indicates that the findings of a research study are statistically meaningful.

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Replicated research

repetition of research, sometimes using other procedures, settings, and groups of participants, to increase confidence in prior findings

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a procedure that permits psychologists to combine the results of many separate studies into one overall conclusion

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Informed consent:

a document signed by participants affirming that they have been told about the basic outlines of the study and are aware of what their participation will involve

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after a participation in a study, participants
receive an explanation of the study and the procedures that were involved.

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Animal research allows for:

-Posing different questions in different way.

-Greater experimental control.

-Procedures that might ethically not be possible with people.

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Experimental bias

factors that distort the way the independent variable affects the dependent variable in an experiment

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experimenter vs participant expectations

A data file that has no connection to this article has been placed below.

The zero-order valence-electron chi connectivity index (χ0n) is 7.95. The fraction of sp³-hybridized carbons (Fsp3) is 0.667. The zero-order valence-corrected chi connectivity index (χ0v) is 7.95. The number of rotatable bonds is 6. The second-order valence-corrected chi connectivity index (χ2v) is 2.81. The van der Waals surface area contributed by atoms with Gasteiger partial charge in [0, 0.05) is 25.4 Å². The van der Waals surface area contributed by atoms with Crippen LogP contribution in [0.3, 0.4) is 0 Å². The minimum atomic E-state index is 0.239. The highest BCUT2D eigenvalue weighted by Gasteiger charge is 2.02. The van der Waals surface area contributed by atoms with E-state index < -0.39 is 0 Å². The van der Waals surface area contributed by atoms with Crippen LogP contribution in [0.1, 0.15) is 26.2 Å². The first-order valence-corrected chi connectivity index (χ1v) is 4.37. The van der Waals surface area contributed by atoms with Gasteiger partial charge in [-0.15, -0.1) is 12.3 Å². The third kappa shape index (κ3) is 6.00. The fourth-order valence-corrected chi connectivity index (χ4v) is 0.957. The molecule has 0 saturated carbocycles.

-An experimenter’s expectations can produce the expected result when the researcher unintentionally transmits cues to participants.
Participant expectations about appropriate behavior can also affect results.

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a false treatment, such as a pill, drug, or other
substance, without any significant chemical properties or active ingredient

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Double-blind procedure

both the experimenter and the participant are “blind” to the nature of the substance being administered.

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Behavioral neuroscientists, or biopsychologists

psychologists who specialize in considering the ways in which the biological structures and functions of the body affect behavior.

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What are Neurons

-nerve cells, the basic components of the nervous

-have a cell body that contains a nucleus
- are physically held in place by glial cells

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a cluster of fibers at one end of a neuron that receive
messages from other neurons

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carries messages received by the dendrites to other

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Terminal buttons:

the part of the axon, like a small bulge at the
end, that sends messages to other neurons.

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Myelin sheath

a protective coating of fat and protein that
wraps around the axon. Also serves to increase the velocity with which electrical impulses travel through axons.

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Neurons follow an all-or-none law:

they are either on or off

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Resting state

state before a neuron is triggered, in which
there is a negative electrical charge of about −70 millivolts within the neuron.